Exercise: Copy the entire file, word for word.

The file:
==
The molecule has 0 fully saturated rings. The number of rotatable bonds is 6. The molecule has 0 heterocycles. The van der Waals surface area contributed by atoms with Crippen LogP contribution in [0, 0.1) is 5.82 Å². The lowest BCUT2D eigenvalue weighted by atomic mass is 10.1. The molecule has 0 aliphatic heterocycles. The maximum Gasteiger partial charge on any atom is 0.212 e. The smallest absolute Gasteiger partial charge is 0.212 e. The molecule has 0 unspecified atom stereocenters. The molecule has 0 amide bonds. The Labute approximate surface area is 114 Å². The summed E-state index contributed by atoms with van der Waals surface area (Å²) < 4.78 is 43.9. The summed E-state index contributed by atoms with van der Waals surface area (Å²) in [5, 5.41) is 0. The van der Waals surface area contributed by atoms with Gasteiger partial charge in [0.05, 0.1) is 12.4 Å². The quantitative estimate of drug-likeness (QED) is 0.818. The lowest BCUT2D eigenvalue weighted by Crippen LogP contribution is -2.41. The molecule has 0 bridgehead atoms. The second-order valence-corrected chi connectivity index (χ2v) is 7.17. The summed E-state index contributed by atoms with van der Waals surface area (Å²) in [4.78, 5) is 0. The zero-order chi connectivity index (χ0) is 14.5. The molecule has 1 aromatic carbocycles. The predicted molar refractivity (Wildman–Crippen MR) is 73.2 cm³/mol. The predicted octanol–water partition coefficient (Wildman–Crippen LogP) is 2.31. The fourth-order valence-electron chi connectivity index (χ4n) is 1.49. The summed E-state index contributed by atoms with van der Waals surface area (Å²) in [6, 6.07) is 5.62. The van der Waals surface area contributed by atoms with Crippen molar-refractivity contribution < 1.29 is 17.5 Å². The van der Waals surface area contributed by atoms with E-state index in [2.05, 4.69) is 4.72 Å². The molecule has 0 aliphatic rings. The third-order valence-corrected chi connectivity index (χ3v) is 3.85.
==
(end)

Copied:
The molecule has 0 fully saturated rings. The number of rotatable bonds is 6. The molecule has 0 heterocycles. The van der Waals surface area contributed by atoms with Crippen LogP contribution in [0, 0.1) is 5.82 Å². The lowest BCUT2D eigenvalue weighted by atomic mass is 10.1. The molecule has 0 aliphatic heterocycles. The maximum Gasteiger partial charge on any atom is 0.212 e. The smallest absolute Gasteiger partial charge is 0.212 e. The molecule has 0 unspecified atom stereocenters. The molecule has 0 amide bonds. The Labute approximate surface area is 114 Å². The summed E-state index contributed by atoms with van der Waals surface area (Å²) < 4.78 is 43.9. The summed E-state index contributed by atoms with van der Waals surface area (Å²) in [5, 5.41) is 0. The van der Waals surface area contributed by atoms with Gasteiger partial charge in [0.05, 0.1) is 12.4 Å². The quantitative estimate of drug-likeness (QED) is 0.818. The lowest BCUT2D eigenvalue weighted by Crippen LogP contribution is -2.41. The molecule has 0 bridgehead atoms. The second-order valence-corrected chi connectivity index (χ2v) is 7.17. The summed E-state index contributed by atoms with van der Waals surface area (Å²) in [4.78, 5) is 0. The zero-order chi connectivity index (χ0) is 14.5. The molecule has 1 aromatic carbocycles. The predicted molar refractivity (Wildman–Crippen MR) is 73.2 cm³/mol. The predicted octanol–water partition coefficient (Wildman–Crippen LogP) is 2.31. The fourth-order valence-electron chi connectivity index (χ4n) is 1.49. The summed E-state index contributed by atoms with van der Waals surface area (Å²) in [6, 6.07) is 5.62. The van der Waals surface area contributed by atoms with Crippen molar-refractivity contribution < 1.29 is 17.5 Å². The van der Waals surface area contributed by atoms with E-state index in [2.05, 4.69) is 4.72 Å². The molecule has 0 aliphatic rings. The third-order valence-corrected chi connectivity index (χ3v) is 3.85.